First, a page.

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Setting up the Location module


Drupal 6: Online Presentation of Data

with Tom Geller

Video: Setting up the Location module

When it comes to entering addresses in Drupal, you could of course just setup a bunch of CCK fields such as street, city, state and so on, then tie those CCK fields into a free geocoder, such as the one provided by Google's API and it would work. Fortunately though, you don't have to roll your own solution. Address entry in geocoding is such a common need that a Drupal developer named Brandon Bergren put together some modules that do it all for you. The first one we're going to look at is the location module, which you can get from Brandon also wrote the GMap module. We'll show you how to use that module in the video mapping with the GMap module.
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  1. 13m 21s
    1. Welcome
      1m 12s
    2. Reviewing requirements
      3m 35s
    3. Using the exercise files
      3m 36s
    4. Touring examples of data visualization
      4m 58s
  2. 27m 55s
    1. Planning data structure
      8m 26s
    2. Importing and manipulating data
      6m 39s
    3. Looking at Drupal's database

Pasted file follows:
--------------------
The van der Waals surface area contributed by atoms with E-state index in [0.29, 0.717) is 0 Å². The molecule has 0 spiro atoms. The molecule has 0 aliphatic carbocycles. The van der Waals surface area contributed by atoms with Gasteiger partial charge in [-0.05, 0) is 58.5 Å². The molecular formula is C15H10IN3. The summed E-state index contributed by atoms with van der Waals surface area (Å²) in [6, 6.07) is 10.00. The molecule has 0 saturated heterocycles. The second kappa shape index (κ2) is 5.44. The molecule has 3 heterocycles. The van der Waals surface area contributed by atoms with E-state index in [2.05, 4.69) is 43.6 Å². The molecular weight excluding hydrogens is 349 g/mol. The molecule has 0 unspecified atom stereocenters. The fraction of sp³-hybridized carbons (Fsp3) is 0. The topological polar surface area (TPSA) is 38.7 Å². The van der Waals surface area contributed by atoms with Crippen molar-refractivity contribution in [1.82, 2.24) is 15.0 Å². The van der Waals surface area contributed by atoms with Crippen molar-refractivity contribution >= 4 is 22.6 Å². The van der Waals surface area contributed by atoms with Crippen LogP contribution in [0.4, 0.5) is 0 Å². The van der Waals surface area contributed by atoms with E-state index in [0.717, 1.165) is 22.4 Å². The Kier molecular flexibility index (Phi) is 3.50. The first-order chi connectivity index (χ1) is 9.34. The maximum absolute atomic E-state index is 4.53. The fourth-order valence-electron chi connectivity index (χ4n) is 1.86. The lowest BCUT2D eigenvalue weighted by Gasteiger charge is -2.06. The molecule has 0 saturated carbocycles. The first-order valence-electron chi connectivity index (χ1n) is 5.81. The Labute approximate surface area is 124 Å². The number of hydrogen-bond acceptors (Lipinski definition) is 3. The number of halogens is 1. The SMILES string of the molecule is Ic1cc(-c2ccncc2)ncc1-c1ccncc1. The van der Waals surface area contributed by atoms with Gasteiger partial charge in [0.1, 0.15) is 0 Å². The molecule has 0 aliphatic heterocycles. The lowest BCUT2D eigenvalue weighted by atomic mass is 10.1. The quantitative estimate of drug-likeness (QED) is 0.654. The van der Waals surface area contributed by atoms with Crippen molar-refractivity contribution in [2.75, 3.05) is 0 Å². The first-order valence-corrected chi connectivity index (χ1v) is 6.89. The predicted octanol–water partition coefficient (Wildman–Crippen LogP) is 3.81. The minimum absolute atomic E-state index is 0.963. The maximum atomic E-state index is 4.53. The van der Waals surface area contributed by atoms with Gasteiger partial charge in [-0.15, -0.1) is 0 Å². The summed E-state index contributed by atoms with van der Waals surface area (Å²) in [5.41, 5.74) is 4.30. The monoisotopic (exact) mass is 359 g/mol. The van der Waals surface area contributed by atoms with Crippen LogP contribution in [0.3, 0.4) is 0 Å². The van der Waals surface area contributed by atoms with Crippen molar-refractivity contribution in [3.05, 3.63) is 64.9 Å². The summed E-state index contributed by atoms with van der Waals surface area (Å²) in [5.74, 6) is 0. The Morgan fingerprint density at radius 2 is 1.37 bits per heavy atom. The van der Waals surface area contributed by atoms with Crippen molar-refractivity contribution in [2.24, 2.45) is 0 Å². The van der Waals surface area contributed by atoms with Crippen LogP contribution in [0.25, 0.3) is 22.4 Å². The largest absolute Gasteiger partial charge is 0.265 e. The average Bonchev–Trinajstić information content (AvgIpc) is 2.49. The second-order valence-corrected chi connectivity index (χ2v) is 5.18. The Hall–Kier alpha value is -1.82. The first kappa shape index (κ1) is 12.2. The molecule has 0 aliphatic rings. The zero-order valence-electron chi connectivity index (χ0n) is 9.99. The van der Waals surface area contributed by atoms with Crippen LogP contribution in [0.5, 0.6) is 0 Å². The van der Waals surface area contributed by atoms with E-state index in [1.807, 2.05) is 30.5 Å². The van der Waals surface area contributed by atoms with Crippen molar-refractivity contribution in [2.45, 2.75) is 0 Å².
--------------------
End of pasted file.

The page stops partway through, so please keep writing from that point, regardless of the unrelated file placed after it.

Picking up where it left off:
6m 13s
    4. Deciding whether to store personal data as nodes or users
      6m 37s
  3. 1h 12m
    1. Understanding the Content Construction Kit (CCK)
      4m 57s
    2. Creating new content types with CCK
      7m 26s
    3. Hiding the Body field
      2m 46s
    4. Reflecting CCK field data in the Title field
      7m 28s
    5. Managing CCK field placement
      7m 32s
    6. Exploring CCK's other features
      8m 22s
    7. Using other CCK field types
      3m 25s
    8. Adding date information as a CCK field
      8m 43s
    9. Including images as CCK fields
      10m 23s
    10. Connecting content to existing nodes
      5m 58s
    11. Using taxonomies to categorize and group data
      5m 59s
  4. 53m 54s
    1. Understanding why views are useful
      6m 12s
    2. Using SimpleViews to create basic content views
      5m 49s
    3. Diving into the Views interface